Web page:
By Brian Cameron
A cataclysmic flash occurred 65 million years ago on an area of the planet that we know as Mexico’s Yucatan Peninsula. It was a blast so large it sent earthy debris hurling into space to eventually land on Mars, amongst other celestial bodies. This epic collision represented one of the most iconic turning points in Earth’s biological calendar.
The asteroid’s impact sent a massive tsunami, up to a thousand feet high by some estimates, over oceans and plains, depositing trillions of tons of particulates into the atmosphere resulting in a devastating nuclear winter, enacting the demise of those terrible lizards that decorate our museums today.
Known as the Chicxulub impact, there has been no single event to dramatically impact the ways of life on Earth since, and until last week there had been no direct evidence as to the immediate fallout of that impact. Coincidentally, that evidence was found just west of downtown Bowman.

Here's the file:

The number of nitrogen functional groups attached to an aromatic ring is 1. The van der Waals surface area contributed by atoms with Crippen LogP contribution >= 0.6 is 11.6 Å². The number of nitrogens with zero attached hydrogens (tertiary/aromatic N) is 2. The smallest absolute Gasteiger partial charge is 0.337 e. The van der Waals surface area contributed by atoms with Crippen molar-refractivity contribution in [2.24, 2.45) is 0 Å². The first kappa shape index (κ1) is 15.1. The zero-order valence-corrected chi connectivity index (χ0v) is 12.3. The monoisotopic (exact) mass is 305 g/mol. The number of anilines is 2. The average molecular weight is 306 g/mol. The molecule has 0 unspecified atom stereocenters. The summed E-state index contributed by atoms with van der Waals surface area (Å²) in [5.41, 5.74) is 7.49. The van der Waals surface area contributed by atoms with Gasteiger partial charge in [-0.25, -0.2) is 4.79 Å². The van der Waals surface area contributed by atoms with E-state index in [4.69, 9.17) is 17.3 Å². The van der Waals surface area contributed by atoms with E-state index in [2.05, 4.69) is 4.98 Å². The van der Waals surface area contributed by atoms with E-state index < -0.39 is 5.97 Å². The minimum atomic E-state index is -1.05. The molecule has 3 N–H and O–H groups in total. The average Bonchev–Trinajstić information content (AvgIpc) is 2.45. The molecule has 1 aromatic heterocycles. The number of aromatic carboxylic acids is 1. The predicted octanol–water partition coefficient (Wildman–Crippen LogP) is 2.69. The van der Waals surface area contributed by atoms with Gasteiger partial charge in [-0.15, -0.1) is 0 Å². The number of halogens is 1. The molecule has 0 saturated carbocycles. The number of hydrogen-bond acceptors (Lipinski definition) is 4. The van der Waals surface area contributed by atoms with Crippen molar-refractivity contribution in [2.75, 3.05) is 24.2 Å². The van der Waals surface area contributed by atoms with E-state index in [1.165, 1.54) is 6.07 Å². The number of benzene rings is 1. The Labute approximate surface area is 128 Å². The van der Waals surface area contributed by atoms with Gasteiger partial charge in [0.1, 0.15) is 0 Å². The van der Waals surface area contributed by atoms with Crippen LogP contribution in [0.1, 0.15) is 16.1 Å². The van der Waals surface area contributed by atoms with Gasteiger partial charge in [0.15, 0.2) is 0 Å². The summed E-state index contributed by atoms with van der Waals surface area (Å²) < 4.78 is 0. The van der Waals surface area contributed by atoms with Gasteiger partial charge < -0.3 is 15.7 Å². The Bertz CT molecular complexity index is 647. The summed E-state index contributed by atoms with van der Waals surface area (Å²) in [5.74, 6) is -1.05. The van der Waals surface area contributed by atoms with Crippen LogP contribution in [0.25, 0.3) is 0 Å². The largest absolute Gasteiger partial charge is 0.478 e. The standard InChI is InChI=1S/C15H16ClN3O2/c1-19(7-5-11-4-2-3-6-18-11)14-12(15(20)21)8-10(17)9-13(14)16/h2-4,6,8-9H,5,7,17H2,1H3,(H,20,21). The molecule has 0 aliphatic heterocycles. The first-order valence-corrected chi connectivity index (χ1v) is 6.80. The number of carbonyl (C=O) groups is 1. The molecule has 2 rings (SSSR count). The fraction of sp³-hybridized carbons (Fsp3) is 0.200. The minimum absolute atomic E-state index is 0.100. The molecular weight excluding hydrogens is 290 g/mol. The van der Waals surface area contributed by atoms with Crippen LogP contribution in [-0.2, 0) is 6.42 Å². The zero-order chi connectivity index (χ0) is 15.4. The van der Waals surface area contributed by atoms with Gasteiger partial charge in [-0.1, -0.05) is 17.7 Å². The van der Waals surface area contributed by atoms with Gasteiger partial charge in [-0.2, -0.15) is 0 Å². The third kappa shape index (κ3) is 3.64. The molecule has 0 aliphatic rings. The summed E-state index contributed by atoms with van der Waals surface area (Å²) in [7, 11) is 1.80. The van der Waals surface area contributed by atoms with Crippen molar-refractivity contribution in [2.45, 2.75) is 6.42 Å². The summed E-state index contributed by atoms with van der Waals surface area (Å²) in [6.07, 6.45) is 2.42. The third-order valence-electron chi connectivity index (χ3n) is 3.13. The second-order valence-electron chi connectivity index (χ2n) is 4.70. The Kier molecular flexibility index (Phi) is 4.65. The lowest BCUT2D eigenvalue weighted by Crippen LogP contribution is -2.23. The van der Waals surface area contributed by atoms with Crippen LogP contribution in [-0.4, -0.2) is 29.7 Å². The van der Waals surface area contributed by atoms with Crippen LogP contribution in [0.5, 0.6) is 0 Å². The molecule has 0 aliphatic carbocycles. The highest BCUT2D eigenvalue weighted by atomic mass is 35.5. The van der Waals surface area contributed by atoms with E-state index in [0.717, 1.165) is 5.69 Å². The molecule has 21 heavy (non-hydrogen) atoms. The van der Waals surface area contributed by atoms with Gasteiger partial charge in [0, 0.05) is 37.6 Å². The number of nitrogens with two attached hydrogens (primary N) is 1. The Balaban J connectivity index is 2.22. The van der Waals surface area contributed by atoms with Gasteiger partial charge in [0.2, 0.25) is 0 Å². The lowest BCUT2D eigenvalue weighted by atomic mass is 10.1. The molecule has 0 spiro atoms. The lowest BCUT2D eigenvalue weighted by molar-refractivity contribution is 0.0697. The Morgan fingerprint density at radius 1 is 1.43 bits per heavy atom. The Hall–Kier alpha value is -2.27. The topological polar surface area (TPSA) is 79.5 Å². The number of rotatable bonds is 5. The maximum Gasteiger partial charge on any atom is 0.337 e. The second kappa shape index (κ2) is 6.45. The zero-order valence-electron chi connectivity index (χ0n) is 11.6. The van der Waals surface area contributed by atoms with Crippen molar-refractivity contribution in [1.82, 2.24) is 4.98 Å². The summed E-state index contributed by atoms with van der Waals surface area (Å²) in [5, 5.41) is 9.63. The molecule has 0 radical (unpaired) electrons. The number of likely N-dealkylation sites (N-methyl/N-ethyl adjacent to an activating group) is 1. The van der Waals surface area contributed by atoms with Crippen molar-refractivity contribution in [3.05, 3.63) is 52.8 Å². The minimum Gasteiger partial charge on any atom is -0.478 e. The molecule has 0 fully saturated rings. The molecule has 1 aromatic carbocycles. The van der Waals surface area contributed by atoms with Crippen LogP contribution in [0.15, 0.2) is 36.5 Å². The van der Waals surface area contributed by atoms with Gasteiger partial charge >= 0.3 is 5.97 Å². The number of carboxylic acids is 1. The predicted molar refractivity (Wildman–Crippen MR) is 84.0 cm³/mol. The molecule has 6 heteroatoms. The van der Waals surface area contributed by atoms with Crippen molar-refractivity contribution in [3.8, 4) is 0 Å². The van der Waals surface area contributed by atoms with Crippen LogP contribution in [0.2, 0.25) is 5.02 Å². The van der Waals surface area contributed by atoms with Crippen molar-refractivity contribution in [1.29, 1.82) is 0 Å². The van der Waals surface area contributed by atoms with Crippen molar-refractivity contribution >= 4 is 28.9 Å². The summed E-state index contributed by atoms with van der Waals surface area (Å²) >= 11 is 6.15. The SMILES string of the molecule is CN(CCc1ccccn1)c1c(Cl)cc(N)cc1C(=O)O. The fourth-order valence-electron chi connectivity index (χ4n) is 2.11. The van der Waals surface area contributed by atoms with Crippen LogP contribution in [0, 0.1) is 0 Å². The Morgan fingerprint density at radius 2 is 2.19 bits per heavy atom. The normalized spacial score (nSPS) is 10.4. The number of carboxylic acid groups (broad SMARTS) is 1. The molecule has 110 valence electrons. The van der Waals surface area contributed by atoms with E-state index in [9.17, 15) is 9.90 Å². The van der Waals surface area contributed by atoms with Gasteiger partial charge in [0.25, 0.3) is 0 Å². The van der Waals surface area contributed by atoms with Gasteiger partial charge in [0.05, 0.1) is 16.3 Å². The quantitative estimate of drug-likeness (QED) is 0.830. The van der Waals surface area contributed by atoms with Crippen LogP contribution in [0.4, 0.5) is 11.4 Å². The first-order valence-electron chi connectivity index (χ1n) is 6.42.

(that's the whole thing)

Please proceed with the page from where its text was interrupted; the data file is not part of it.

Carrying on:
The Hell Creek Formation
Recently, the community of Bowman was made visible to some of the world’s largest publishers–from CNN, BBC, The Atlantic, The New Yorker–the list goes on. And it all circulated around a truly groundbreaking discovery in the world of paleontology by Robert DePalma, a doctoral student in geology who works in the Kansas University Biodiversity Institute and Natural History Museum.
In 2012, DePalma started excavation in and around the Hell Creek Formation, a geological area that spans from Montana to parts of Wyoming, South and North Dakota. In this case it was just outside of Bowman, though this wasn’t DePalma’s first visit to the area.
“I have been doing field work in the Dakotas since I was in high school, every single summer, so I essentially grew up out there,” Robert DePalma said. “I feel a sense of connection to it, and I have developed just as many nostalgic ties to the people and places out there as I have in my hometown in Florida.”
DePalma first started coming to the Bowman area when he was in high school, and since then he has made the area, specifically the Hell Creek formation, the central figure of his professional career.
What DePalma found was at first highly suspect, as are most extraordinary discoveries in science, but as time went on and more notable minds became aware of his work it quickly dawned on him that he may be responsible for one of the most impactful paleontological discoveries made this century.